To help us understand this, let’s consider Christmas music for a minute.  There is more Christmas music than any other kind.   It’s in every language, every style, coming out of every culture.  From Bach to Beyoncé, everybody writes and sings songs for Christmas.  As I heard on the radio the other day, there are a surprising number of our modern Christmas favorites that have been written by musicians who aren’t even Christian!

Listening to so much of this music the last few weeks, I’ve realized that pretty much all Christmas songs—with rare exceptions—speak about deliveries.

In contemporary Christmas songs, the deliveries are of the sort that come wrapped in shiny paper and bows: deliveries eagerly awaited this very night from a big man in a red suit (or maybe deliveries awaited the last few days from somebody driving a big brown truck).  Contemporary Christmas music sings a lot about presents.  But Christmas can’t be all about the presents, can it?  We give gifts on many other occasions, as well.  Why these deliveries?

If you turn back the clock a little to an earlier era, you’ll find that Christmas songs speak of a different delivery: the delivery of a little baby, who’s found lying in a manger.  They are sentimental songs that tug on the heartstrings as we hear the story of a child born into some rather difficult circumstances.  But babies are born every minute of every day—and far too many of them in less-than-ideal conditions.  We don’t celebrate the delivery of every newborn with all this fanfare.

Reach back even farther, and you’ll find some Christmas songs that today are by-and-large forgotten.  They, too, sing of deliveries.  They sing of how this baby born in Bethlehem grew to manhood, and how he delivered himself into the hands of the wicked, delivered himself to suffering and a Cross, and did so that you and I might be delivered from sin and death.  They sing of the God who dove headfirst into our humanity in order to save us.  And only here, my friends, do we learn of the delivery that makes any sense of all the others.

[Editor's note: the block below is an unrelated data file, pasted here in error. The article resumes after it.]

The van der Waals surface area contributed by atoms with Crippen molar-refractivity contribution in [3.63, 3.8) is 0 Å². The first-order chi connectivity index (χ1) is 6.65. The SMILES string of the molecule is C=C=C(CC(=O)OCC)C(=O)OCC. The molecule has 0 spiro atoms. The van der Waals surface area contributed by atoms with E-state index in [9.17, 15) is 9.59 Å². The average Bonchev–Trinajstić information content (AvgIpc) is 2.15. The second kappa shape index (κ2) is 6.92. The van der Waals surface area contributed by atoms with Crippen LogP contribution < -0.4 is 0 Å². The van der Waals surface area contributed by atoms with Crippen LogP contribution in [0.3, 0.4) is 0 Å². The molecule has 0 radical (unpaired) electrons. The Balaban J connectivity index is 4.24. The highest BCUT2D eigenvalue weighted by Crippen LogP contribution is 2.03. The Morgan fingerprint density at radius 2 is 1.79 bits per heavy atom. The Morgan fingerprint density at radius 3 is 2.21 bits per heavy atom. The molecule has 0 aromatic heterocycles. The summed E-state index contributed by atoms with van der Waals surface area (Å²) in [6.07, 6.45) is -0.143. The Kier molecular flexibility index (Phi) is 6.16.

The good news the angels announced to the shepherds was the birth of a Savior.   But it means nothing for us to call Jesus our Savior, to celebrate our Savior’s birth, if there’s nothing from which we need to be saved.  We Christians innately know this.  At Baptism, we were literally pulled from the waters: raised up by one who jumped in after us.  And I think that’s why, at Christmas, so many Christians who don’t otherwise think themselves very religious, who don’t regularly practice their faith, still feel the pull to come to church.  Like when Harold hugged Judy 59 years later, we recognize a very familiar embrace.  Deep down, we know we’re most truly at home when held in the arms of our Deliverer.  It’s here where life is restored to us.  It’s here that we belong.